The result? They're all far more compelling!
When you simply watch an ad, your brain is dragged down, grasping for significance at a production that has no real relevance.*
But when you attempt to view the whole thing as hell's sick puppet show, a dark punishment reserved for only the worst souls who are reconstituted as clean-faced model/actors . . . you flip the whole advertising paradigm on it's head! Suddenly their forced smiles and feigned indifference are merely thin masks hiding a web of desperation and regret.
The best are the little mailings I get from clothing stores. That guy who looks like he's effortlessly cool? He's not effortlessly cool, he's some ancient, ruthless warlord bound for eternity to pose on a couch and pretend like he doesn't care. But he cares. He cares a lot. And he wants OUT.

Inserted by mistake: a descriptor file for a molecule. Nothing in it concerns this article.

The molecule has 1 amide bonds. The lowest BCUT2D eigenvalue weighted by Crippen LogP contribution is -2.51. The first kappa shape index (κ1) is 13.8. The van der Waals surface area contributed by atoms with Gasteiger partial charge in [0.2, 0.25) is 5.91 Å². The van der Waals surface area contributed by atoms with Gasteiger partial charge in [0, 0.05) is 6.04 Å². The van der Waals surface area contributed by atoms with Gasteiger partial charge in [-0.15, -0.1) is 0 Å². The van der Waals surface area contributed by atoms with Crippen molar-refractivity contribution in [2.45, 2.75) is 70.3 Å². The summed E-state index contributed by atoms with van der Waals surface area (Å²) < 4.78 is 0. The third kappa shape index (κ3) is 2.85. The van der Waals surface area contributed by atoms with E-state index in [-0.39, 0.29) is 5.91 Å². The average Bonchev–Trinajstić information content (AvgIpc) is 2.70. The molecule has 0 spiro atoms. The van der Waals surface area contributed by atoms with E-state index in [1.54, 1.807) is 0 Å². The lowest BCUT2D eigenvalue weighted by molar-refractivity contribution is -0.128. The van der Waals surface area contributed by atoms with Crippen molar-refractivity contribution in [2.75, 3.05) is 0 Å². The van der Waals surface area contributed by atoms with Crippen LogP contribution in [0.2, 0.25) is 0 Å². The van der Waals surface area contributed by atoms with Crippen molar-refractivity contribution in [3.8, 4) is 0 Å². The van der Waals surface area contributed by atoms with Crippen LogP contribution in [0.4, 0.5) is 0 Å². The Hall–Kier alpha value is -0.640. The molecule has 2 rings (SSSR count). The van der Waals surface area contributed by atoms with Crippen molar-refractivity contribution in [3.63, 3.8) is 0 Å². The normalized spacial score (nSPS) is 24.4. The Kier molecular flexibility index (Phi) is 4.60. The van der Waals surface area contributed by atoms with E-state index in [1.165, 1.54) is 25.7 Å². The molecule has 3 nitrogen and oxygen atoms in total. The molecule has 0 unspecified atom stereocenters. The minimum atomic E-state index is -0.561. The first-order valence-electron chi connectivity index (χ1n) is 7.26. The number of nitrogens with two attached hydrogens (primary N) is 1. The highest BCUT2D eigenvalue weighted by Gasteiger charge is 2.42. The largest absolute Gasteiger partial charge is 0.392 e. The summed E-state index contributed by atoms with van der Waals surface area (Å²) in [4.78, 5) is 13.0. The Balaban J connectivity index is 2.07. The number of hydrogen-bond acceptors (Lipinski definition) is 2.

Go ahead, pull up the website of your favorite boutique and see what I mean.
It's a fun game, but there's an even better one for enjoying bad movies. Oh sure, you could go get the Rifftrax for a bad movie (in fact you probably should). But if you don't have the time, there's an easier way.
Just turn on the director commentary.
There's really nothing quite like listening to a human being defend their worst work. It's fascinating and hilarious at the same time. No matter how terrible the final product is, it seems like every director of a bad film considers himself a poor, misunderstood artist who's work is unfairly bashed.
Just once, I'd like to start up a commentary and hear the following:
"Ok, I'm gonna be honest, this thing is a steaming pile. It's the worst thing I've ever made. Sending it off to be reproduced was painful, and I'm sorry I brought it into the world. I'd like to use this opportunity to take you though the production and enumerate all the problems and mistakes along the way. Perhaps, if nothing else, this movie can serve as a warning to others."